From this Tuesday's The Daily Show, Jon Stewart let Fox's Charles Payne have it for his defense of Wal-Mart and their role in the fire at the Bangladesh garment factory, along with his attacks on labor unions in the United States. He also let Fox and the right wing have it for using the Hostess bankruptcy as another excuse to trash unions, while ignoring the other reasons the company went bankrupt.
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After the tragic fire this week which killed well over 100 employees of a Bangladesh garment factory, Fox "news" took the opportunity to, what else, bash labor unions in the United States, and to excuse Wal-Mart of any responsibility for the incident.
The 129 Bangladeshis who died in a fire caused by poor fire safety conditions in their garment factory should be thankful for their jobs, according to Fox Business host Charles Payne. Speaking with Neil Cavuto on Fox News this Monday, Payne excused this Sunday’s fire as a rare event and labelled all critics of the unsafe conditions that contributed to the tragedy as anti-Capitalist:
PAYNE: It is tragic. I don’t think something like this will happen again. Don’t think that the people in Bangladesh who perished didn’t want or need those jobs, as well. I know we like to victimize everyone in this country, particularly when it comes to for-profit motivation, which is being assaulted. But, you know, it is a tragedy but I think it is a stretch, an amazing stretch, to sort of try to pin this on Walmart but, of course, the unions in this country are desperate.
[...] Some believe companies like Walmart — whose brands were found in the burnt factory — would move if production at the faculty were more expensive; that is, if things like basic safety precautions were implemented.
During his defense of the factory, Payne referred to himself as “a spokesman for capitalism and the American Dream” and said “for a lot of people, this [Walmart business practice] is a step in the right direction.”
Thank you to Eric Dolan at Raw Story for bringing attention to this. 100 years after the Triangle Shirtwaist fire which I wrote about here, we're still seeing these abusive conditions in sweatshops around the world. We got rid of them here and just outsourced our slavery so we didn't have to look at it.
As the 100th anniversary of the Triangle Shirtwaist factory fire approaches, the Institute for Global Labor and Human Rights urged the United States to pass legislation to prevent multi-national corporations from violating internationally recognized worker rights standards, such as no child or forced labor, decent working conditions, freedom of association and the right to organize a union.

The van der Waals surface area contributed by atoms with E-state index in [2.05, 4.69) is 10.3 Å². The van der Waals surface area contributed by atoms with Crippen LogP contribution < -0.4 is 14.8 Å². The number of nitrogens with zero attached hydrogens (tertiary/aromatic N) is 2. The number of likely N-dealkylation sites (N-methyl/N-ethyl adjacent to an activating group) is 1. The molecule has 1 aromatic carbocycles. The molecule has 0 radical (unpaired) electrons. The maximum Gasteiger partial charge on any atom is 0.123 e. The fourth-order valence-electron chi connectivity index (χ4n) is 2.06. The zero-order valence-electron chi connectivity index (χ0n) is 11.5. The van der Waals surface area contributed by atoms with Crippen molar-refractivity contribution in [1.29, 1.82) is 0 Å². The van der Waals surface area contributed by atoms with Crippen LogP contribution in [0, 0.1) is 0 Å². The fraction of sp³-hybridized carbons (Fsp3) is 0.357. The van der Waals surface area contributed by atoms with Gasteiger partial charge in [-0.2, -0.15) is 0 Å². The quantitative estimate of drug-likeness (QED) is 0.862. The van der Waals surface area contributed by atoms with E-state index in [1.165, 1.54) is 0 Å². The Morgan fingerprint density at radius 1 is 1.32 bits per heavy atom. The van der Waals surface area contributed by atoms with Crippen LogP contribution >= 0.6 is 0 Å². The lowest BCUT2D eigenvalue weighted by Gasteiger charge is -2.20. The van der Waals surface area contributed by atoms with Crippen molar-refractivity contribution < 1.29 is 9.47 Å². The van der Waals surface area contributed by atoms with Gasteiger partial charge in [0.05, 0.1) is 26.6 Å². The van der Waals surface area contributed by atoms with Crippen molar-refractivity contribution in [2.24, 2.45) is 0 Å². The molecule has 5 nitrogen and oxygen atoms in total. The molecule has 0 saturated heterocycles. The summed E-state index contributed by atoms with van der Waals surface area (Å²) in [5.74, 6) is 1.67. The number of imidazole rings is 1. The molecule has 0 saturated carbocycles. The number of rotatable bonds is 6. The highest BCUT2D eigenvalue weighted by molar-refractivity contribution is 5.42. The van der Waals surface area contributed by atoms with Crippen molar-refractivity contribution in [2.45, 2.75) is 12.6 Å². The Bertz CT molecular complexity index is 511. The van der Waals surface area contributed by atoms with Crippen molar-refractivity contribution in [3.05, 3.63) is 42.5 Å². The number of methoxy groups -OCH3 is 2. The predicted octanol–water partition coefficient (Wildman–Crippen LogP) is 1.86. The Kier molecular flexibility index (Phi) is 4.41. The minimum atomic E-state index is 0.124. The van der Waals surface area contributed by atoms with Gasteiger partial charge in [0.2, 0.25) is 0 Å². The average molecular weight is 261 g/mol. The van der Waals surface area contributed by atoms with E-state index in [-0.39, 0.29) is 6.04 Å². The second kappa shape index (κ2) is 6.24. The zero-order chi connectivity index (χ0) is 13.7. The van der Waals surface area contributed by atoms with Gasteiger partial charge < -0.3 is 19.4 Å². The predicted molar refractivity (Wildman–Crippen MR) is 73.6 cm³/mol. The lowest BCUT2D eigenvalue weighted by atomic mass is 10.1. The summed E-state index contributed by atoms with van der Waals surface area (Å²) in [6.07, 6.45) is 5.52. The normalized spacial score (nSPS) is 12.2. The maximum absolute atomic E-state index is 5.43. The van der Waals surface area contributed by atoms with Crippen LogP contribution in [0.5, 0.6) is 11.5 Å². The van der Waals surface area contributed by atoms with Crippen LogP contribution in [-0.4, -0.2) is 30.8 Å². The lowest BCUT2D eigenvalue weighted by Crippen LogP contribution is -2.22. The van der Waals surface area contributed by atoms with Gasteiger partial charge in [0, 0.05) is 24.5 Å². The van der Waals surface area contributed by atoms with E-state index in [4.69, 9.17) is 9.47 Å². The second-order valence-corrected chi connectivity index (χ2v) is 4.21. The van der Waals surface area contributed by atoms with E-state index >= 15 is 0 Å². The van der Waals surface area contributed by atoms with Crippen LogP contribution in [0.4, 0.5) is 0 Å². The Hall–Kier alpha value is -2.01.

The Triangle Shirtwaist factory fire resulted in the death of 146 female workers, who were locked inside the factory by their managers, on March 25, 1911. The women worked 6 days a week, often 14 hours shifts, and earned the meager wage of 14 cents an hour. (The equivalent of $3.18 an hour in 2011, adjusted for inflation.)
After the death of workers in a Bangladesh sweatshop, the Institute for Global Labor and Human Rights said now was the time to hold corporations accountable to respect labor laws and pass the Decent Working Conditions and Fair Competition Act.
The Decent Working Conditions and Fair Competition Act was introduced by a bipartisan group of senators in 2007, but never made it out of House and Senate committees. The bill would have prohibited the import, export, and sale of goods made with sweatshop labor.
More there on how we failed to get any legislation through the Congress here in the US to put a stop to this, so go read the rest of the article. And as he referred to in his article, here's more from the Institute for Global Labor and Human Rights.
Institute for Global Labour and Human Rights Releases Explosive New Video and Report for the 100th Anniversary of the Triangle Shirtwaist Factory Fire
We speak with TransAfrica founder Randall Robinson, author of An Unbroken Agony: Haiti, from Revolution to the Kidnapping of a President. On President Obama tapping former President Bill Clinton and former President George W Bush to co-chair US relief efforts in Haiti, Robinson says, “Bush was responsible for destroying Haitian democracy…Clinton has largely sponsored a program of economic development that supports the idea of sweatshops… but that is not what we should focus on now. We should focus on saving lives.”
Democracy Now continues to do some of the best reporting out there on Haiti and the role that our government among others has played in creating the extreme poverty there that made this disaster worse than it had to be. It's just shameful that we've had nothing even remotely resembling the reporting they've done out of our mainstream media. They can't admit the military coups, the burden the debt placed on that country has caused or how horrid our intervention in their government has been for the people of Haiti.
Here's the bio for Randall Robinson per Goodman:
AMY GOODMAN: Randall Robinson, founder and past president of TransAfrica. He fasted almost until death years ago under the Clinton administration to try to get President Clinton to close Guantanamo. In that case, it was to close Guantanamo so that Haitian refugees who were trying to escape the coup in Haiti were able to come into the United States. Randall Robinson’s latest book is called An Unbroken Agony: Haiti, from Revolution to the Kidnapping of a President.
Transcript below the fold.